It is not uncommon to find tissue that normally lines the stomach in locations outside of the digestive tract. This "heterotopic" gastric tissue has been identified in such diverse locations as the scrotum, the gall bladder, and the spinal cord.
This case, reported by a team led by Dr. Steven Paul Schmidt, is described in the April 14, 2008 edition of the World Journal of Gastroenterology.
Typically, when this gastric tissue is located outside of the digestive system it presents no problems to the patient. This report, however, describes a patient in which the heterotopic gastric tissue became inflamed. The tissue was located in an anatomic position such that the inflammation simulated signs and symptoms of acute appendicitis.
A patient arrived in the Emergency Room with what appeared to be a relatively standard case of appendicitis. The pain had originated in the peri-umbilical area, but had localized to the right lower side of the abdomen when the patient was examined in the emergency room. The patient also had an elevated white blood cell count supporting the diagnosis of acute appendicitis.
However, when the appendix of this patient was exposed surgically it did not show any signs of inflammation. Upon further examination, Dr. Bender exposed what appeared to be an enlarged, inflamed lymph node adjacent to the appendix in connective tissue. When this lymph node was removed and examined by the pathologist it was shown convincingly to be tissue that normally lines the stomach. In addition, this gastric tissue was inflamed and showed signs of gastritis.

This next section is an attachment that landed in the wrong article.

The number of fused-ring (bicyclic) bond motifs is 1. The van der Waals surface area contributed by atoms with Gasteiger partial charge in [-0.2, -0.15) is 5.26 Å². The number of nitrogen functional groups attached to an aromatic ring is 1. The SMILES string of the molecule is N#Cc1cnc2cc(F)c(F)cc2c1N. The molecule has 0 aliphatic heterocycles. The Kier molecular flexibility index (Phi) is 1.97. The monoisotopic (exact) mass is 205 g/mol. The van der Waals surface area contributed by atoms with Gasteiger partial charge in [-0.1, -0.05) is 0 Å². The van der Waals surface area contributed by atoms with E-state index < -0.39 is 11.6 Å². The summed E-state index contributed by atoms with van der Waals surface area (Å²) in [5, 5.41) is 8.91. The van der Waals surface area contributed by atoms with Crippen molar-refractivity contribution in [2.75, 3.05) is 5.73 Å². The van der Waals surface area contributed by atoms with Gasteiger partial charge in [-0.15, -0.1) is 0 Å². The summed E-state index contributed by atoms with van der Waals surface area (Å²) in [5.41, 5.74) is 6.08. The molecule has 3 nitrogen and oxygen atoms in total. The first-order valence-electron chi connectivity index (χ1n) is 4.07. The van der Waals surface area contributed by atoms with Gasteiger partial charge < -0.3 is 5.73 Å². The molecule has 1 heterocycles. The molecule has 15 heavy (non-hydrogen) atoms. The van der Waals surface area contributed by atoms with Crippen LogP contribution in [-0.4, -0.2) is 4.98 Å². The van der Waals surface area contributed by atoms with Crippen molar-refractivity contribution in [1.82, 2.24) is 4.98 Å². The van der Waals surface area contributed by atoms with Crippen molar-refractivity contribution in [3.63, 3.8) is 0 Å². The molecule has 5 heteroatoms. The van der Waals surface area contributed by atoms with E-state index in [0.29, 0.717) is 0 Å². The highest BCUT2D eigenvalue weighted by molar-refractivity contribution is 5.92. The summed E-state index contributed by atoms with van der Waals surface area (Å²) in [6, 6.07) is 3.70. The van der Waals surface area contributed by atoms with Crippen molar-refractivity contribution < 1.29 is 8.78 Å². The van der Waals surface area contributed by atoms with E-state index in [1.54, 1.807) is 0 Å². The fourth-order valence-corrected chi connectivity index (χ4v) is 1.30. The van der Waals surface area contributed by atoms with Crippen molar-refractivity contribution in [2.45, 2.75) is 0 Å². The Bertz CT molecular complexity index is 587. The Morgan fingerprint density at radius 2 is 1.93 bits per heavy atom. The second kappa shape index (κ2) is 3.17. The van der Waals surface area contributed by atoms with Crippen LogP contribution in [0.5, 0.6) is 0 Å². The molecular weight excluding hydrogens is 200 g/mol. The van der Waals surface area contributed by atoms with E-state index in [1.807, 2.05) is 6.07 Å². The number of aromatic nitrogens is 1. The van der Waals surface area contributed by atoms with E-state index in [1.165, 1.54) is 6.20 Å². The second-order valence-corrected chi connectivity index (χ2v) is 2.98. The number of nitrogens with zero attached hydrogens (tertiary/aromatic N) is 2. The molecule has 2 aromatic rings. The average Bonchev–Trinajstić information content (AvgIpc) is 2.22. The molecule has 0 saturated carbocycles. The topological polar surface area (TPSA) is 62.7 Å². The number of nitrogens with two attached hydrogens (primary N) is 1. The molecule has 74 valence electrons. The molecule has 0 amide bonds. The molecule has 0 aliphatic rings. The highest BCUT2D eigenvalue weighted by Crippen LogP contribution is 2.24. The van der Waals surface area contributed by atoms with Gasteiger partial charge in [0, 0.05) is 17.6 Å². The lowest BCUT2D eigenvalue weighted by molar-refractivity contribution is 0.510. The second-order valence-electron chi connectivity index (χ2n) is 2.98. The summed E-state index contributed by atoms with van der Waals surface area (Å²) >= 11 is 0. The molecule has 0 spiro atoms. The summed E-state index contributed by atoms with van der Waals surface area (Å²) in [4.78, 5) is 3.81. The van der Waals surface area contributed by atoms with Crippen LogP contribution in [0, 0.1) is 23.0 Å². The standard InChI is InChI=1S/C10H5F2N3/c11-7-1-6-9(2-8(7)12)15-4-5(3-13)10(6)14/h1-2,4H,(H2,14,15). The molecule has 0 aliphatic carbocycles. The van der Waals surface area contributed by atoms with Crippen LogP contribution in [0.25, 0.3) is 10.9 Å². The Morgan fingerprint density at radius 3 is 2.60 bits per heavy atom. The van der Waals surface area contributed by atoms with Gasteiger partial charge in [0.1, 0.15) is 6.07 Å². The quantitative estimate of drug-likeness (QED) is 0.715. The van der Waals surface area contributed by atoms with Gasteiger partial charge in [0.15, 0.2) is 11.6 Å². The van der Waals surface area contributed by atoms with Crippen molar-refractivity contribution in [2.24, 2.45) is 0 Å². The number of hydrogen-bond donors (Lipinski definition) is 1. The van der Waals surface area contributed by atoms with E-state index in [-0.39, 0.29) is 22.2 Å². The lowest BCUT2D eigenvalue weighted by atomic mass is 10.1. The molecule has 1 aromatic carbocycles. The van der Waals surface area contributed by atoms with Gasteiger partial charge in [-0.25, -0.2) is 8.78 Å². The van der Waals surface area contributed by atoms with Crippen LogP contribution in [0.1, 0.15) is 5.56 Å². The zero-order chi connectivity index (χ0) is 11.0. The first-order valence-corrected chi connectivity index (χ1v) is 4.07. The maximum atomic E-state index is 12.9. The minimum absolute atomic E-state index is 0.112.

The patient's pain resolved as soon the heterotopic gastric tissue was removed and he has remained asymptomatic since that time.
This is an unique surgical case presentation. Although this is an extremely rare presentation, it's believed surgeons needs to be aware of the possibility of heterotopic gastric tissue simulating appendicitis when the appendix otherwise appears normal.
Source: World Journal of Gastroenterology
Explore further: Small molecule plays a big role in reducing cancer's spread